Sigh . . . So, British Tory MP David Burrowes said that critics of the same-sex marriage bill in England — which passed its final Commons hurdle today —  are being unfairly accused of being “homophobic or bigoted simply for standing up for marriage,” according to a report in The Telegraph. He used the old reverse discrimination line: “For our constituents, those who disagree risk vilification and discrimination.”

He’s not the only one who has used this line of reasoning. It has been trotted out by religious people and other politicians before.

So, what do they really mean by “standing up for marriage”? Answer: maintaining the traditional model and nothing but. It’s not that gay marriage would in any way threaten male-female marriage. Lots of men and women would still marry. The opponents object to same-sex relationships on personal principle, most often because of their primitive religious belief systems. They won’t accept that not everybody buys into their outdated beliefs; they are determined to force those beliefs down as many throats as possible, i.e. something akin to assault.  So, I’m not that sorry to say that it is plain, old bigotry and homophobia, no matter what ideology is used to wrap it all up.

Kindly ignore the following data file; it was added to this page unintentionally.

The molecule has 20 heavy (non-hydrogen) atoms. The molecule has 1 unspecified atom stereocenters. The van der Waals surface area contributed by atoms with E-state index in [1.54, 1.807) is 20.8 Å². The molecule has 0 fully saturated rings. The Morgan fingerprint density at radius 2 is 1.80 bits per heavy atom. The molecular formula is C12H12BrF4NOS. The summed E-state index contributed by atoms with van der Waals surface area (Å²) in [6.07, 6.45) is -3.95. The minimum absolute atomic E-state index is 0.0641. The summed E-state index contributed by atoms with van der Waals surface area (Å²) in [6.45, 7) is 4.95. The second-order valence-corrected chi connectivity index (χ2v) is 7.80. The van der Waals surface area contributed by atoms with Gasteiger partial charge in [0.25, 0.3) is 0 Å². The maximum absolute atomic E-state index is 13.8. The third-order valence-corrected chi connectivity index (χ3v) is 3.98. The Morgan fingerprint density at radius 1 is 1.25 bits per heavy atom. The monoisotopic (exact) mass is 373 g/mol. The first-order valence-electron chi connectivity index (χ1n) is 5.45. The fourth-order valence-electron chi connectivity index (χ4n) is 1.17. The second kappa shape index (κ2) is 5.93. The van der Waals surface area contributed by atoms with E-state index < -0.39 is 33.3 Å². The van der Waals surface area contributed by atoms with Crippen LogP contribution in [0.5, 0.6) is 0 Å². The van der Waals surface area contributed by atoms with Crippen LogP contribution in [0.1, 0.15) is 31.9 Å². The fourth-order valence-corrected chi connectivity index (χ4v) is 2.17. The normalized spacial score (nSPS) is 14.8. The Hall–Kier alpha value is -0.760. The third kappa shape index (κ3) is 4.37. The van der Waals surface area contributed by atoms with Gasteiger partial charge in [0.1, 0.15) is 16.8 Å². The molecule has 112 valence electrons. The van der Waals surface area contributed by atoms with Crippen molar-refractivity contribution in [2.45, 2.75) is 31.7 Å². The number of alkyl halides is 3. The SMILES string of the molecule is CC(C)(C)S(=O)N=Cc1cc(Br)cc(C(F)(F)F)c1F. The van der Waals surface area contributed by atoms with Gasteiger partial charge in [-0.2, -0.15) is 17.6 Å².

As for discrimination . . . Every time a politician who is supposed to represent all the people in his or her riding stands up and, essentially, says that gay people do not deserve the same rights hetero people have, it is discrimination. They can’t whitewash it: it is HOMOPHOBIA! It is DISCRIMINATION! They have no business trying to dictate the parameters of relationships between consenting adults.

British Prime Minister David Cameron deserves to be knighted for his valiant efforts to bring freedom and equality to LGBT people. He is a modern-day hero, along with President Francois Hollande of France.